School snacks ban worth its weight
MedWire News: Foes of regulation may want to chew on the fact that children in US states that ban unhealthy snack foods in schools gain less weight than their freely munching peers.
In states with laws regulating nutrition in "competitive" foods - food and drink sold outside of federal meal programs - students gained fewer body-mass index (BMI) units than children in states with no such laws, report Daniel Taber (University of Illinois, Chicago) and colleagues.
Students in states with tougher food laws were also less likely to be overweight or obese over time.
The authors explain that one of the provisions of the Healthy, Hunger-Free Kids Act of 2010 is a requirement that in schools participating in federal meals programs (a large majority of public schools), competitive foods will be subject to nutrition standards set by the US Department of Agriculture.
"Some experts questioned the potential impact of such policies by noting that students consume a relatively small proportion of their daily calories at school and can compensate for school changes by obtaining energy-dense foods elsewhere," Taber et al write in Pediatrics.
To see whether the rules can make a difference, the researchers combed through a legal database to identify states with competitive food laws, and ranked states as having strong, weak, or no laws for the years 2003 and 2006. For height and weight data, they drew from the Early Childhood Longitudinal Study, looking at information on 6300 students in the fifth and eighth grades.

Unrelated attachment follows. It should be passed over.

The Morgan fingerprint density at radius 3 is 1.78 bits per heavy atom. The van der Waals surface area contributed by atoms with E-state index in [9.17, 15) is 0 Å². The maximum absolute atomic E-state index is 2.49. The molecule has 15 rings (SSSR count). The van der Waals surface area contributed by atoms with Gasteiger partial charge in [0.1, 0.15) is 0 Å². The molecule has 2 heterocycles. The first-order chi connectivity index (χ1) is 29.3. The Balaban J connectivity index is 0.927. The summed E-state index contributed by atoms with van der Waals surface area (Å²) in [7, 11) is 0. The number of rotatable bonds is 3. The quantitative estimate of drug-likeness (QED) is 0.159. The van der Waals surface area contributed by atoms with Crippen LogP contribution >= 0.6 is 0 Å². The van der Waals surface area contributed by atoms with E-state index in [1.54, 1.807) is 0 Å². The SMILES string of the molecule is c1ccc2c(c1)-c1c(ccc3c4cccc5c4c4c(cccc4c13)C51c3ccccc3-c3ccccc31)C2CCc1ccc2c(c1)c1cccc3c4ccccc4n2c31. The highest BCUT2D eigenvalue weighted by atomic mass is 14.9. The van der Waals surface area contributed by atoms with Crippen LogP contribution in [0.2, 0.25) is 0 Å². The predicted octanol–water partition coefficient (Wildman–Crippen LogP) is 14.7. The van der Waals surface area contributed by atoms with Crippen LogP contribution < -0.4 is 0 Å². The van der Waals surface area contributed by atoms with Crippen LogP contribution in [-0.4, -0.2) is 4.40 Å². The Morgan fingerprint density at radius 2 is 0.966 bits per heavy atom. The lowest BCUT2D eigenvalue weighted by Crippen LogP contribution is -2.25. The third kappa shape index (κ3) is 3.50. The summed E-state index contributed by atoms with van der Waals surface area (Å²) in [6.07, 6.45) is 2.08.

The team found that in the states where competitive foods in schools were tightly controlled at baseline, students gained an average of 0.25 fewer BMI units than did students in states with no such laws. Additionally, students in states where the laws remained consistently strong throughout the study period gained fewer BMI points than students in states with no laws.
In states where laws were weakened from 2003 to 2006, students had a gain in BMI similar to that of their peers in the states lacking competitive food nutrition standards.
Law strength and consistency emerged as two key factors that influenced the association. "Adjusted BMI gain was lowest among adolescents exposed to laws that contained specific, required standards that were consistent as students progressed from fifth to eighth grade, whereas adolescents exposed to weaker laws over time experienced the same BMI change as those never exposed," the investigators write.
By Neil Osterweil, MedWire Reporter